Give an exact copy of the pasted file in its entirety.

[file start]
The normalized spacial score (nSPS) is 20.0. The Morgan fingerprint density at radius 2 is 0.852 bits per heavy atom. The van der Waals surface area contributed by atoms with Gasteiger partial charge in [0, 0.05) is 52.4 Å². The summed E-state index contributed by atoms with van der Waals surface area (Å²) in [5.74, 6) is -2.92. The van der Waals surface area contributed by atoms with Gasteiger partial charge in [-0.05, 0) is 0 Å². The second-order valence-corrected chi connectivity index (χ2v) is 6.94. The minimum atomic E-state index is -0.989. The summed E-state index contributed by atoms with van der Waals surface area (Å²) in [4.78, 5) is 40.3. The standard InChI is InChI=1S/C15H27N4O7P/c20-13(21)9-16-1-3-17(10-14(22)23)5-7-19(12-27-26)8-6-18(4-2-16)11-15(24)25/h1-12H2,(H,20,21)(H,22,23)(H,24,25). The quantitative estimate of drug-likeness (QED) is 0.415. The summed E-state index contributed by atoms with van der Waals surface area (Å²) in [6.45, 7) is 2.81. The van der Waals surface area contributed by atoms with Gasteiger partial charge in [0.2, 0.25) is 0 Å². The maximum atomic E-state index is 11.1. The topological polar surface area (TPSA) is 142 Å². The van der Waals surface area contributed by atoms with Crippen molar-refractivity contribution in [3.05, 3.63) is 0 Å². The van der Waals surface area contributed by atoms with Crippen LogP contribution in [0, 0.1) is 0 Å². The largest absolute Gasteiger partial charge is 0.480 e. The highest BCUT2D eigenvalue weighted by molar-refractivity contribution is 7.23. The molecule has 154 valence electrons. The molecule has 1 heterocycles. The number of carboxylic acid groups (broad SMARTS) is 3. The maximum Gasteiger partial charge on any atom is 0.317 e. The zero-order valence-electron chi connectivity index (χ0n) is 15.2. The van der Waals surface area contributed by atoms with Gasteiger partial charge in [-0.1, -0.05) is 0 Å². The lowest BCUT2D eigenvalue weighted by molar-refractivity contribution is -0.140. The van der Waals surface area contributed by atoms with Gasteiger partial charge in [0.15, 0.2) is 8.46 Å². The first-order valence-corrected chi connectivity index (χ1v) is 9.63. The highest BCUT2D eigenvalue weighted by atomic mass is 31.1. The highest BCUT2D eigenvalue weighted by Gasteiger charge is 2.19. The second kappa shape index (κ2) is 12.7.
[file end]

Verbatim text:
The normalized spacial score (nSPS) is 20.0. The Morgan fingerprint density at radius 2 is 0.852 bits per heavy atom. The van der Waals surface area contributed by atoms with Gasteiger partial charge in [0, 0.05) is 52.4 Å². The summed E-state index contributed by atoms with van der Waals surface area (Å²) in [5.74, 6) is -2.92. The van der Waals surface area contributed by atoms with Gasteiger partial charge in [-0.05, 0) is 0 Å². The second-order valence-corrected chi connectivity index (χ2v) is 6.94. The minimum atomic E-state index is -0.989. The summed E-state index contributed by atoms with van der Waals surface area (Å²) in [4.78, 5) is 40.3. The standard InChI is InChI=1S/C15H27N4O7P/c20-13(21)9-16-1-3-17(10-14(22)23)5-7-19(12-27-26)8-6-18(4-2-16)11-15(24)25/h1-12H2,(H,20,21)(H,22,23)(H,24,25). The quantitative estimate of drug-likeness (QED) is 0.415. The summed E-state index contributed by atoms with van der Waals surface area (Å²) in [6.45, 7) is 2.81. The van der Waals surface area contributed by atoms with Gasteiger partial charge in [0.2, 0.25) is 0 Å². The maximum atomic E-state index is 11.1. The topological polar surface area (TPSA) is 142 Å². The van der Waals surface area contributed by atoms with Crippen molar-refractivity contribution in [3.05, 3.63) is 0 Å². The van der Waals surface area contributed by atoms with Crippen LogP contribution in [0, 0.1) is 0 Å². The largest absolute Gasteiger partial charge is 0.480 e. The highest BCUT2D eigenvalue weighted by molar-refractivity contribution is 7.23. The molecule has 154 valence electrons. The molecule has 1 heterocycles. The number of carboxylic acid groups (broad SMARTS) is 3. The maximum Gasteiger partial charge on any atom is 0.317 e. The zero-order valence-electron chi connectivity index (χ0n) is 15.2. The van der Waals surface area contributed by atoms with Gasteiger partial charge in [-0.1, -0.05) is 0 Å². The lowest BCUT2D eigenvalue weighted by molar-refractivity contribution is -0.140. The van der Waals surface area contributed by atoms with Gasteiger partial charge in [0.15, 0.2) is 8.46 Å². The first-order valence-corrected chi connectivity index (χ1v) is 9.63. The highest BCUT2D eigenvalue weighted by atomic mass is 31.1. The highest BCUT2D eigenvalue weighted by Gasteiger charge is 2.19. The second kappa shape index (κ2) is 12.7.